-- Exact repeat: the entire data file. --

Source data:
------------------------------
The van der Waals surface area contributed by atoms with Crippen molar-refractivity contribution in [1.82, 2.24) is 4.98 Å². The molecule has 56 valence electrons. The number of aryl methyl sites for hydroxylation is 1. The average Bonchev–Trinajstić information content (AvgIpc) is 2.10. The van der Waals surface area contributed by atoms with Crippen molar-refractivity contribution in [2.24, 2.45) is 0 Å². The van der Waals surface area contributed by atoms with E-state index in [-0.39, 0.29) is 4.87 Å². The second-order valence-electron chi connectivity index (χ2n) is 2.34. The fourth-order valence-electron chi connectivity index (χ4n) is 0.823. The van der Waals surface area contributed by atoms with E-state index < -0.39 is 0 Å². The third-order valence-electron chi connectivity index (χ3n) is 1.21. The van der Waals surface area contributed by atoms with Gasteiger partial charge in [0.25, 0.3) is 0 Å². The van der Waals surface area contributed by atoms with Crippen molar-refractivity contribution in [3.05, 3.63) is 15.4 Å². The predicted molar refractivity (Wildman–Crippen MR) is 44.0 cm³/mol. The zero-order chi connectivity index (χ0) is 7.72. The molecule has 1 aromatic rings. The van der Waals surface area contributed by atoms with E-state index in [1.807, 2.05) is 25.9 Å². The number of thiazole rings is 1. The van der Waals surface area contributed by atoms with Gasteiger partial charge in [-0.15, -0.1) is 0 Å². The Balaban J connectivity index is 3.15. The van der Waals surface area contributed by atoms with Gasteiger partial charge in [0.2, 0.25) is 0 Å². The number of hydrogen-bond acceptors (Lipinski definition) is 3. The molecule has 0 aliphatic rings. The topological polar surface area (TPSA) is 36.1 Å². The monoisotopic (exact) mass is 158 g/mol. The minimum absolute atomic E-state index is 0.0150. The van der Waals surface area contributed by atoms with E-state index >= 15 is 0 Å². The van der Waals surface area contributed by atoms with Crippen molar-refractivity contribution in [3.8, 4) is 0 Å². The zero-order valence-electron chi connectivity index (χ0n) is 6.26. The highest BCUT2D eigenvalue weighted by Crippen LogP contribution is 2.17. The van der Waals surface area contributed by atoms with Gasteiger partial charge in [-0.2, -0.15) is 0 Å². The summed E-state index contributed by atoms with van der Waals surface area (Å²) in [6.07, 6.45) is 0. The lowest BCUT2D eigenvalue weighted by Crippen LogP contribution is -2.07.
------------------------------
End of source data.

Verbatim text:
The van der Waals surface area contributed by atoms with Crippen molar-refractivity contribution in [1.82, 2.24) is 4.98 Å². The molecule has 56 valence electrons. The number of aryl methyl sites for hydroxylation is 1. The average Bonchev–Trinajstić information content (AvgIpc) is 2.10. The van der Waals surface area contributed by atoms with Crippen molar-refractivity contribution in [2.24, 2.45) is 0 Å². The van der Waals surface area contributed by atoms with E-state index in [-0.39, 0.29) is 4.87 Å². The second-order valence-electron chi connectivity index (χ2n) is 2.34. The fourth-order valence-electron chi connectivity index (χ4n) is 0.823. The van der Waals surface area contributed by atoms with E-state index < -0.39 is 0 Å². The third-order valence-electron chi connectivity index (χ3n) is 1.21. The van der Waals surface area contributed by atoms with Gasteiger partial charge in [0.25, 0.3) is 0 Å². The van der Waals surface area contributed by atoms with Crippen molar-refractivity contribution in [3.05, 3.63) is 15.4 Å². The predicted molar refractivity (Wildman–Crippen MR) is 44.0 cm³/mol. The zero-order chi connectivity index (χ0) is 7.72. The molecule has 1 aromatic rings. The van der Waals surface area contributed by atoms with E-state index in [1.807, 2.05) is 25.9 Å². The number of thiazole rings is 1. The van der Waals surface area contributed by atoms with Gasteiger partial charge in [-0.15, -0.1) is 0 Å². The Balaban J connectivity index is 3.15. The van der Waals surface area contributed by atoms with Gasteiger partial charge in [0.2, 0.25) is 0 Å². The number of hydrogen-bond acceptors (Lipinski definition) is 3. The molecule has 0 aliphatic rings. The topological polar surface area (TPSA) is 36.1 Å². The monoisotopic (exact) mass is 158 g/mol. The minimum absolute atomic E-state index is 0.0150. The van der Waals surface area contributed by atoms with E-state index >= 15 is 0 Å². The van der Waals surface area contributed by atoms with Crippen molar-refractivity contribution in [3.8, 4) is 0 Å². The zero-order valence-electron chi connectivity index (χ0n) is 6.26. The highest BCUT2D eigenvalue weighted by Crippen LogP contribution is 2.17. The van der Waals surface area contributed by atoms with Gasteiger partial charge in [-0.2, -0.15) is 0 Å². The summed E-state index contributed by atoms with van der Waals surface area (Å²) in [6.07, 6.45) is 0. The lowest BCUT2D eigenvalue weighted by Crippen LogP contribution is -2.07.